2007 Eminent Domain Report Card: Idaho Gets A “D+”
Arlington, Va.—Idaho home and small business owners have reason to be concerned according to a 50-state eminent domain report card released today. In the two years since the infamous Kelo eminent domain ruling from the U.S. Supreme Court that allowed eminent domain for private gain, Idaho has done little to protect property owners across the state.
“Idaho homeowners are not much more protected from eminent domain abuse today than they were the day the Kelo decision was announced,” said Steven Anderson, director of the Castle Coalition, a national grassroots organization that examined and graded eminent domain laws for each of the 50 states since the Kelo ruling. Read the report at: www.CastleCoalition.org/publications/report_card.
According to the report, “Unlike many states, Idaho has relatively weak constitutional language regarding the property rights guaranteed its citizens.” Although the Idaho Constitution does require that condemned property be taken for a public use, it also says “any … use necessary to the complete development of the material resources of the state, or the preservation of the health of its inhabitants, is hereby declared to be a public use.” To the detriment of property owners in the state, the Idaho Supreme Court has further weakened property rights by adopting an interpretation of public use that is not tied to—and therefore not restrained by—any traditional understanding.
In 2006, the Idaho Legislature passed House Bill 555, which ostensibly adds to the state’s existing law by providing limitations on eminent domain for private parties, urban renewal or economic development purposes. Unfortunately, the Legislature left several loopholes, including one that allows condemnations for “those public and private uses for which eminent domain is expressly provided in the constitution of the State of Idaho.” Thanks to the aforementioned broad language of the Idaho Constitution and its interpretation by the state supreme court, the door to eminent domain abuse remains wide open.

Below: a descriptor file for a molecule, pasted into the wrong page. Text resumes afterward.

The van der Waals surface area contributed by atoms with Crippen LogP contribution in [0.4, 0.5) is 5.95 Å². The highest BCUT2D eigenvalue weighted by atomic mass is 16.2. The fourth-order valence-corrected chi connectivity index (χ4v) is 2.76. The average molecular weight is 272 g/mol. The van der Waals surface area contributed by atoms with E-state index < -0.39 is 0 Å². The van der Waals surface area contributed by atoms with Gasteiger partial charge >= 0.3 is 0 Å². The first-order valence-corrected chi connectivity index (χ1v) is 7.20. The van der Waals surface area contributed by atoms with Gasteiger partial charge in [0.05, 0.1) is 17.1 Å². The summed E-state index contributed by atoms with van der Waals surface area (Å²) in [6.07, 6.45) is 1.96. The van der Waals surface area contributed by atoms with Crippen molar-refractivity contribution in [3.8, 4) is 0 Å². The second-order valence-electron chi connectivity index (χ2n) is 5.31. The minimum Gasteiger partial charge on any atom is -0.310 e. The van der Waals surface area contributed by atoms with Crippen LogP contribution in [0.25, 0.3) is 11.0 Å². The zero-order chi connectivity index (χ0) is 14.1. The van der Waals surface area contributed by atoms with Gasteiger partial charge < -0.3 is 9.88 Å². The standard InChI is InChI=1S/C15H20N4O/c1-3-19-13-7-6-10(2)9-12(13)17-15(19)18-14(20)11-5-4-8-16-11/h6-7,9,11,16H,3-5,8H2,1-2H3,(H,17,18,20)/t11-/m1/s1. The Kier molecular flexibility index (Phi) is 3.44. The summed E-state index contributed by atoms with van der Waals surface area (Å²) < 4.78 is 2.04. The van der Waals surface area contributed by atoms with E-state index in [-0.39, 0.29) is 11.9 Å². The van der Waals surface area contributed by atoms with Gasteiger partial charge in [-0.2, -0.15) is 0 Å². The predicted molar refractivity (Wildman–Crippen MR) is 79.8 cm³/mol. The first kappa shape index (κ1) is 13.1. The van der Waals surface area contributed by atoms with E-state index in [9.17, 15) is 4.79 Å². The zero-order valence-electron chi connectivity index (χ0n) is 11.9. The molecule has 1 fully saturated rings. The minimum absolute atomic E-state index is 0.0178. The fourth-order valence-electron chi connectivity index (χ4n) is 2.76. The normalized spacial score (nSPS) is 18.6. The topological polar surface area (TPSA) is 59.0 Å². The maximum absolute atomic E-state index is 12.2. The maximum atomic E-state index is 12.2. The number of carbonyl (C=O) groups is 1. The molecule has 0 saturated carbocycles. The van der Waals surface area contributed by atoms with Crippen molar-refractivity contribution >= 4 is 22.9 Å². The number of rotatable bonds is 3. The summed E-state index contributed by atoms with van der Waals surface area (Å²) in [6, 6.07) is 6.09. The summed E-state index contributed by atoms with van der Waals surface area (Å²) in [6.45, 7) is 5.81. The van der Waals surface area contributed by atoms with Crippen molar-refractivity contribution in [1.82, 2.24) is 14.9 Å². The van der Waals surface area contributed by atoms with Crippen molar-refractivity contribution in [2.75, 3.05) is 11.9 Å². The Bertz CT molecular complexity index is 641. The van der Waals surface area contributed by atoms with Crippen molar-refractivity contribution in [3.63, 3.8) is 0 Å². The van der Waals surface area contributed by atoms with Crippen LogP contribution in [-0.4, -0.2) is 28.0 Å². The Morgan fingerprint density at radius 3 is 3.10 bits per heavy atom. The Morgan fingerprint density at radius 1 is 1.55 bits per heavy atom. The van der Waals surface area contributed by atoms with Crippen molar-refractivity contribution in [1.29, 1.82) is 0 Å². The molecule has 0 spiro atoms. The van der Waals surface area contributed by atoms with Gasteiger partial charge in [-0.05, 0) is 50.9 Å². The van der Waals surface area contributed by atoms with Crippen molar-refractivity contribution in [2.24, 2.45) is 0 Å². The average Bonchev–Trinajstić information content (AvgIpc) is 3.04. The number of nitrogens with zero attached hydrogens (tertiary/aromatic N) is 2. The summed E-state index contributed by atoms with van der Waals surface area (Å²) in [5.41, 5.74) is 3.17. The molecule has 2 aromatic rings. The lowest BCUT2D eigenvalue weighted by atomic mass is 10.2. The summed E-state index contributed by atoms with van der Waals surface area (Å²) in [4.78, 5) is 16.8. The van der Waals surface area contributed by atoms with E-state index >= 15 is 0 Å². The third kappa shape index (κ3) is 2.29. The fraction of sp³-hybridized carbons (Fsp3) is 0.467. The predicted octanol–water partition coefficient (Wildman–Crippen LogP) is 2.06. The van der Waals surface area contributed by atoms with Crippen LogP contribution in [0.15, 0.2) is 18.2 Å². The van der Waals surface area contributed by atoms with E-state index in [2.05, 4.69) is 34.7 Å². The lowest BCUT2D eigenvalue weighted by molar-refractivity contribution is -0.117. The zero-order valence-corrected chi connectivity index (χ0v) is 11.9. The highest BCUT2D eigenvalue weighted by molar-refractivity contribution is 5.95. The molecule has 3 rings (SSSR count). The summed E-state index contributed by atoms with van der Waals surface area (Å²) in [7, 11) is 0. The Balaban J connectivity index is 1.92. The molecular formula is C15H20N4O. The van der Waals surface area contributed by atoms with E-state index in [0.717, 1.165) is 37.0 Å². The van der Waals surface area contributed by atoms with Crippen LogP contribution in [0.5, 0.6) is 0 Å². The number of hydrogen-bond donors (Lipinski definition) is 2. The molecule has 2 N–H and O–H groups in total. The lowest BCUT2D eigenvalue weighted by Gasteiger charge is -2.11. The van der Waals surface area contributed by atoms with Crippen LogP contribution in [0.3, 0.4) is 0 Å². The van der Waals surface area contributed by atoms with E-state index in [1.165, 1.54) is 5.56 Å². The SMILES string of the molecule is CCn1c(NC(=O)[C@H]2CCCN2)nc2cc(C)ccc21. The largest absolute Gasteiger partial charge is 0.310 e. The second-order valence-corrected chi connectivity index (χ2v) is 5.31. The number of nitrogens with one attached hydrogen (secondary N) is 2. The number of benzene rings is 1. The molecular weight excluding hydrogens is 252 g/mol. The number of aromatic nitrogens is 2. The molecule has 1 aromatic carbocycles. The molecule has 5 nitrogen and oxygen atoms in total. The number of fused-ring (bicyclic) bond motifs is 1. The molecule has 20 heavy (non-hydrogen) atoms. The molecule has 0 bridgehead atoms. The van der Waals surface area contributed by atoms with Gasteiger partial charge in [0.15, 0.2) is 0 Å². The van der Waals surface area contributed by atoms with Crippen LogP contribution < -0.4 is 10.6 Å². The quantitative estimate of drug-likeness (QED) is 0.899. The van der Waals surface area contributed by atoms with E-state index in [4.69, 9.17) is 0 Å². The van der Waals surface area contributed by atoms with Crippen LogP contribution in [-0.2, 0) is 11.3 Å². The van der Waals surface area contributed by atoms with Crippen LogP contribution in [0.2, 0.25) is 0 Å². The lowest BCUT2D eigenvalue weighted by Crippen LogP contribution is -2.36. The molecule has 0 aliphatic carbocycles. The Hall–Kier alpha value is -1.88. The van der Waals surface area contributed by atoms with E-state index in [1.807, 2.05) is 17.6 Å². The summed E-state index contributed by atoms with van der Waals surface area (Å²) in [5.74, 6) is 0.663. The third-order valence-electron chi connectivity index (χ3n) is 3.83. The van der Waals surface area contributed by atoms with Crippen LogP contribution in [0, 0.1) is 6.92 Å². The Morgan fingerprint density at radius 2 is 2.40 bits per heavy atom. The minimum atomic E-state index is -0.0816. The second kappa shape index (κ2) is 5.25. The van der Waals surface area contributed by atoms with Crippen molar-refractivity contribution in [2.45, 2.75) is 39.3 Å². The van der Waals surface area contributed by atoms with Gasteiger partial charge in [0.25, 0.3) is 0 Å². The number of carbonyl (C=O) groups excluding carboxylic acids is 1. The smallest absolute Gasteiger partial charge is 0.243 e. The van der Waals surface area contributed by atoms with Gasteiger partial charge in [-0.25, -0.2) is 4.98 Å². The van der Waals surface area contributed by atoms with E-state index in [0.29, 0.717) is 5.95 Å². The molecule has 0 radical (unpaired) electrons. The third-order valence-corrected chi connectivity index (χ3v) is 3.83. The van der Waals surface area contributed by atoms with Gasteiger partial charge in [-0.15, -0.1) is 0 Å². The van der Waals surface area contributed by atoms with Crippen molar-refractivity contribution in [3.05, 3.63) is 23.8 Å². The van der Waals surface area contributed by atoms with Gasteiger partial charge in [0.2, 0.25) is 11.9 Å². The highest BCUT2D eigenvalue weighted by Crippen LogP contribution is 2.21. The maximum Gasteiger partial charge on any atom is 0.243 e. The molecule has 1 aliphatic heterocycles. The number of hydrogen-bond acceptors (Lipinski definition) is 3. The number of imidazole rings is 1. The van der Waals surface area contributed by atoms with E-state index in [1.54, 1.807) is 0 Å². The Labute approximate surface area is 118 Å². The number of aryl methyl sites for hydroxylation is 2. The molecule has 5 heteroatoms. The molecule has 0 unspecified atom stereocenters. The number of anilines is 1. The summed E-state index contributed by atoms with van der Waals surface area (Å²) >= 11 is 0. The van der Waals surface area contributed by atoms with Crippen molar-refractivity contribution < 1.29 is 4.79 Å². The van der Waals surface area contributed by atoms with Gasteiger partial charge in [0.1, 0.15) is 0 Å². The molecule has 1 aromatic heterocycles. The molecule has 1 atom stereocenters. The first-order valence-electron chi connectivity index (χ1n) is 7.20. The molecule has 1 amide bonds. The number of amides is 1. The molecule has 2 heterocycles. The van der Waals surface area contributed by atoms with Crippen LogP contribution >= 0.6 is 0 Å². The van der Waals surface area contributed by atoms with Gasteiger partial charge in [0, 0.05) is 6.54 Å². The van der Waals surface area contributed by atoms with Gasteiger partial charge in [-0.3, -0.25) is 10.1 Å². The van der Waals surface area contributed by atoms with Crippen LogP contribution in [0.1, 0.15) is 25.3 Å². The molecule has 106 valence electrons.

In the November 2006 election, the state had a citizen initiative, Proposition 2, on the ballot that contained the same meager reforms contained in HB 555, but with the added (and very controversial) element that would have limited regulatory takings. In the absence of meaningful protection against eminent domain abuse and with the added confusion of the regulatory takings measure, the amendment failed to pass.
Among the states that passed the strongest reforms protecting property owners are Florida, Michigan, Nevada, New Mexico, North Dakota and South Dakota, each of which received an A or A- grade. States that received F’s were: Arkansas, Connecticut, Hawaii, Maryland, Massachusetts, Mississippi, New Jersey, New York, Oklahoma and Rhode Island.
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[NOTE: To arrange interviews on this subject, journalists may call John Kramer, the Institute for Justice’s vice president for communications, at (703) 682-9320 ext. 205.]